Top: North American Master System
Middle: Japanese Sega Mark III
Bottom: PAL Master System II
|Type||Video game console|
|Units sold||10-13 million (during lifetime, does not include recent Brazil figures)
Japan: 1 million (as of 1986)
United States: 2 million (as of 1993)
Europe: 6.8 million (estimated as of December 1993)
Brazil: 5 million (as of 2012)
|Media||ROM cartridge, Sega Card|
|Memory||64 kbits (8 KB)|
|Controller input||2 controller ports|
|Related articles||Sega Game Gear|
The Master System (マスターシステム Masutā Shisutemu?), often called the Sega Master System or SMS, is an 8-bit third-generation video game console that was manufactured by Sega. It was originally released in 1985 as the Sega Mark III in Japan and then redesigned and redesignated the Master System for release in 1986 in North America, 1987 in Europe and Japan, and 1989 in Brazil. The original Master System could play both cartridges and the credit card-sized "Sega Cards," which retailed for cheaper prices than cartridges but had lower storage capacity, while later models removed the card slot. The Master System also featured accessories such as a light gun and 3D glasses which were designed to work with a range of specially coded games.
Succeeding the SG-1000, the Master System was released as a direct competitor to the Nintendo Entertainment System in the third generation of video game consoles. The Master System was technically superior to the NES, but failed to overturn Nintendo's significant market share advantage in Japan and North America. However, it attained more success in Europe and Brazil, where it controlled a significant portion of the market share in each region. The hardware of the Master System also served as the base structure of Sega's handheld game console, the Sega Game Gear. Due to Nintendo's licensing practices with third-party developers the Master System's game library lacked a number of quality titles. Final sales estimates show the console selling 13 million units in its lifetime, compared to the 62 million NES units. Retrospective reception to the system gives credit to the system's role in Sega's development of the Sega Genesis, but criticizes its shallow game library.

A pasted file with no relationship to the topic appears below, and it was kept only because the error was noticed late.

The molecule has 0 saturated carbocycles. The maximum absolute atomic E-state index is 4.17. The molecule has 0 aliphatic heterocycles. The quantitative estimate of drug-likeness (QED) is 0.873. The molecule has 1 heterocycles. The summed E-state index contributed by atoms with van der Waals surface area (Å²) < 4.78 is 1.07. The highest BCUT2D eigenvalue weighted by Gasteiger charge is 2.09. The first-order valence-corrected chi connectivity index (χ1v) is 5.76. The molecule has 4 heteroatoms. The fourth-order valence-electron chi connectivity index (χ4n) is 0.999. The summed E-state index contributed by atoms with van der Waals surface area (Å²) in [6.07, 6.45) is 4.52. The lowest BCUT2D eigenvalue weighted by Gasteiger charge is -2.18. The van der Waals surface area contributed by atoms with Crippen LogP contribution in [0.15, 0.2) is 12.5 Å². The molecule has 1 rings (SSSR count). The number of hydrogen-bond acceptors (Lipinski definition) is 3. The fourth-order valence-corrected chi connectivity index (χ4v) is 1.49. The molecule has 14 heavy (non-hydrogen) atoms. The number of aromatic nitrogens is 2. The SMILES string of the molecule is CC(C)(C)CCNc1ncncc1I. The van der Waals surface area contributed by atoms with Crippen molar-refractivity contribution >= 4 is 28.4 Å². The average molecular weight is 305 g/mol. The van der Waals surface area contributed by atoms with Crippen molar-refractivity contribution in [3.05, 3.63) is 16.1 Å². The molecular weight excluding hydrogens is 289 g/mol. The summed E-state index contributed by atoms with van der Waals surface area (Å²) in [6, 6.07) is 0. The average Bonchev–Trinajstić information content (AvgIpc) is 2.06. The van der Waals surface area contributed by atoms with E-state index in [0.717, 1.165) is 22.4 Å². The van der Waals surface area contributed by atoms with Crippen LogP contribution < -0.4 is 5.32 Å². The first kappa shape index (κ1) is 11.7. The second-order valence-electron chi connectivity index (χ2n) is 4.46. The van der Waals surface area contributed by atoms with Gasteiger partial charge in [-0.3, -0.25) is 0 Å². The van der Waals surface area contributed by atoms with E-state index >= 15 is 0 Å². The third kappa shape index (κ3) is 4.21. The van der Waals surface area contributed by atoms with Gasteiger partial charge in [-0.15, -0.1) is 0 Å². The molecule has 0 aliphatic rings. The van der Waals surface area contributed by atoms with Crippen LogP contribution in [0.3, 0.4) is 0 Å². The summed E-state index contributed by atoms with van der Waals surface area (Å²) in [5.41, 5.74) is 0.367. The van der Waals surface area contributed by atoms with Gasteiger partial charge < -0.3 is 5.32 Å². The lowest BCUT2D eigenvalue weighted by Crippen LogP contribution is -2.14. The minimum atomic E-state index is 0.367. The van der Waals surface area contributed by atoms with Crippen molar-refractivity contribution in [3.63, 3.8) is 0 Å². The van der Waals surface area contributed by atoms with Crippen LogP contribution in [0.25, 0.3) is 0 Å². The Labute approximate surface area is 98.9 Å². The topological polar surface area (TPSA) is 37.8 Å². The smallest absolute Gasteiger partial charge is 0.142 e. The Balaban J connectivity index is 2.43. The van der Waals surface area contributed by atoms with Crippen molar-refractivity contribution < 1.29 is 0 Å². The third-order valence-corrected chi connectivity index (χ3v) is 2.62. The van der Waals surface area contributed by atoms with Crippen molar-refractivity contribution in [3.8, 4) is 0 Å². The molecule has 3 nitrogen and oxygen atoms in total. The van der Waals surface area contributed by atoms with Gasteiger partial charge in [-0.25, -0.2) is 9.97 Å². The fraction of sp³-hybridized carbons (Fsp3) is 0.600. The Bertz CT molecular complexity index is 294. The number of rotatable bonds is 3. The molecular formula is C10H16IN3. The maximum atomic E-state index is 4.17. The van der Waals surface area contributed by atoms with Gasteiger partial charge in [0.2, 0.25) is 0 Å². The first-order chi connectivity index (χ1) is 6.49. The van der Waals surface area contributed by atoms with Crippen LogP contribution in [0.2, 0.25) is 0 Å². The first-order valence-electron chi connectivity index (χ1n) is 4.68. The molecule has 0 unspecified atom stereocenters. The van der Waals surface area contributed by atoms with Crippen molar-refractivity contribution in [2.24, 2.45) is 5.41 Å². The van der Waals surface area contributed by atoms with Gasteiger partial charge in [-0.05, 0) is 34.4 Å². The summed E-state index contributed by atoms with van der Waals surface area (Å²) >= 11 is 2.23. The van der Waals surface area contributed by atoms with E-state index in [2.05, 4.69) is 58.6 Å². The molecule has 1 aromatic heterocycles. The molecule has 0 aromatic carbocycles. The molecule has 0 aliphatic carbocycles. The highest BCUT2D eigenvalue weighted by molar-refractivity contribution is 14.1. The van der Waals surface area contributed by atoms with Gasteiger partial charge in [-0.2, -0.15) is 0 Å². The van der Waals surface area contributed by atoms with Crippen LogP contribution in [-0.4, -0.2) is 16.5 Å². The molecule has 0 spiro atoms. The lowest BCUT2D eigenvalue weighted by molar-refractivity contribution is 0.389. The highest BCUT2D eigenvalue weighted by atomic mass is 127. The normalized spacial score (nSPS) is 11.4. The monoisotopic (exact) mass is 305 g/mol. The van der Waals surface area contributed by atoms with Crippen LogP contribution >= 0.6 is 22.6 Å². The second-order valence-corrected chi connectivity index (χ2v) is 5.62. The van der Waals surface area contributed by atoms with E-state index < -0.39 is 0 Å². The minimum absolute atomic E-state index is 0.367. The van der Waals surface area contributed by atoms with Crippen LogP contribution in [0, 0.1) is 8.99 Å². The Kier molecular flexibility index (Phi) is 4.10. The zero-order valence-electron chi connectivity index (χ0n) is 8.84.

In the early 1980s, Sega Enterprises, Inc., then a subsidiary of Gulf and Western, was one of the top five arcade game manufacturers active in the United States, as company revenues rose to $214 million. A downturn in the arcade business starting in 1982 seriously hurt the company, leading Gulf & Western to sell its North American arcade manufacturing organization and the licensing rights for its arcade games to Bally Manufacturing. The company retained Sega's North American R&D operation, as well as its Japanese subsidiary, Sega of Japan. With its arcade business in decline, Gulf & Western executives turned to Sega of Japan's president, Hayao Nakayama, for advice on how to proceed. Nakayama advocated that the company leverage its hardware expertise gained through years working in the arcade industry to move into the home console market in Japan, which was in its infancy at the time. Nakayama received permission to proceed with this project, leading to the release of Sega's first home video game system, the SG-1000.